Wednesday, December 26, 2012
Christmas Eve is when we have our big dinner; even for the seasonally small family of me and my son out here in Tucson, it is big, probably too much so. But as Bob Cratchit said, it’s only once a year.
So what did we have? A number of years ago my son and I shifted away from our usual very English Prime Rib roast, Yorkshire pudding, creamed onions, pies, plum pudding, etc., etc. (very good, mind) to doing something different every year. Last year was one of our all-time great dinners, themed around my first year in the Southwest (and thank you, Bobby Flay, for inspiration). A simple dinner in my son’s tiny New York apartment in 2010 was another. Generally, the meal does still center around beef, though. But this year I got a text from my son a few weeks ago asking, “Can we have rack of lamb for Christmas?” Sure, why not? So after talking options for approach—Southwest again, Middle Eastern, French—we settled on the classic: French.
Here’s the four-course menu—served with French wines (a white burgundy and a good Haut-Medoc), with a Warre 1994 vintage port with our dessert—and a recipe for the soup, a favorite of mine. Jordan really liked the ice cream:
Chestnut Soup with Herbed Puff Pastry Twists
Rack of Lamb Persillade with Fig Sauce
Haricots vertes with hazelnut butter and thyme
Coconut-ginger ice cream with truffles and cookies
Happy Holidays, and happy eating, to all.
This is a delicious and somewhat luxurious soup, suited to the season. You can make it ahead; add the cream when you reheat if you do. Serves 6-8 (6 rim soup, or 1-cup, portions).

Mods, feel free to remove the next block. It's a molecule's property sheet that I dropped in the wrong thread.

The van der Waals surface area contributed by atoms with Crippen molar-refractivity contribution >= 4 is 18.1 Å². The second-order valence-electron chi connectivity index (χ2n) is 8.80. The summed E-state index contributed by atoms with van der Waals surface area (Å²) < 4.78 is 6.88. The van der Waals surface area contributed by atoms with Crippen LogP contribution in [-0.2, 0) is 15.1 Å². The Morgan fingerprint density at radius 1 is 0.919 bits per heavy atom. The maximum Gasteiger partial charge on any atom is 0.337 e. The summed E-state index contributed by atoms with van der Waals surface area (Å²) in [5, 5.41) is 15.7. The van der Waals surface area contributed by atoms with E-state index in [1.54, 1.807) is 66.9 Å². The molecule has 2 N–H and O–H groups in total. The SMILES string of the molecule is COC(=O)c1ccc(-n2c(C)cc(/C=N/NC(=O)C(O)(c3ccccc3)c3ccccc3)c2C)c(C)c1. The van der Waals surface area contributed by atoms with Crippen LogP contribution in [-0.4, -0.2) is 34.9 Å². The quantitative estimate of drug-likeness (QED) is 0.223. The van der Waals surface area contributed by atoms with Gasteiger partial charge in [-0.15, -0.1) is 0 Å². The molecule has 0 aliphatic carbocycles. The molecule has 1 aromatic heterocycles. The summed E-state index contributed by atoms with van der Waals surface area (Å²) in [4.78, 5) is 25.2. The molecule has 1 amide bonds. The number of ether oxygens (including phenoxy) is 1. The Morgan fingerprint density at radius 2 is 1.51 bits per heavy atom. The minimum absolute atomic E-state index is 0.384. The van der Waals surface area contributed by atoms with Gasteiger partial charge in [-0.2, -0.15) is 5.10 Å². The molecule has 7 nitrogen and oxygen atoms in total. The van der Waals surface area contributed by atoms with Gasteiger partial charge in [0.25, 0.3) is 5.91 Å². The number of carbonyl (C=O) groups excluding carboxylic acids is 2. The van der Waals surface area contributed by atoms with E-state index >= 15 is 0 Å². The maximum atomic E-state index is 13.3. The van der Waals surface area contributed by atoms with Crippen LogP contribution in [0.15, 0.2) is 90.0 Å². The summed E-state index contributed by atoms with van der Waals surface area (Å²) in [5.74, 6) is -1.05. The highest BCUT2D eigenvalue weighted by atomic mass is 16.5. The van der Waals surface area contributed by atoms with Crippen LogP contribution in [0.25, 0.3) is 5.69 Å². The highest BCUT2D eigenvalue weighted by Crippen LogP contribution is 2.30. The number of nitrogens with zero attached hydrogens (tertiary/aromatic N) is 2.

3 tablespoons unsalted butter
1/2 cup each finely chopped celery, carrot, and onion
A few sprigs flat-leaf parsley
3-4 whole cloves
1 large dried bay leaf--make sure it is new
6 cups chicken stock, on the light side
3 cups cooked whole chestnuts, peeled and crumbled; you can do them fresh, or buy jarred or vacuum-
1/4 cup tawny port or Madeira
1/4 cup heavy cream
1/4 teaspoon black pepper and a little salt
Fennel tops or chopped parsley for garnish
Make a bouquet garni: Tie the parsley, cloves, and bay leaf up in a piece of cheesecloth.
Melt the butter in a 3-quart heavy saucepan over low heat, add the chopped celery, carrot, and onion, and cover the vegetables with a buttered round of wax paper, buttered side down. Cover the pan and sweat the vegetables until soft, about 15 minutes.
Discard the wax paper. Add the stock and bouquet garni to the pan. Bring to a boil, then reduce the heat and simmer, covered, 20 minutes. Add chestnuts (you can crumble them in with your hands at this point) and the port or Madeira. Simmer, covered, for about 3 minutes.
In a large food processor or blender, purée in 3 or 4 batches until smooth, transferring each batch to a bowl. Place a strainer over a clean 3- to 4-quart saucepan and strain the puréed soup into the pan. Reheat, and add the cream, salt, and pepper, stirring occasionally. Taste for seasoning.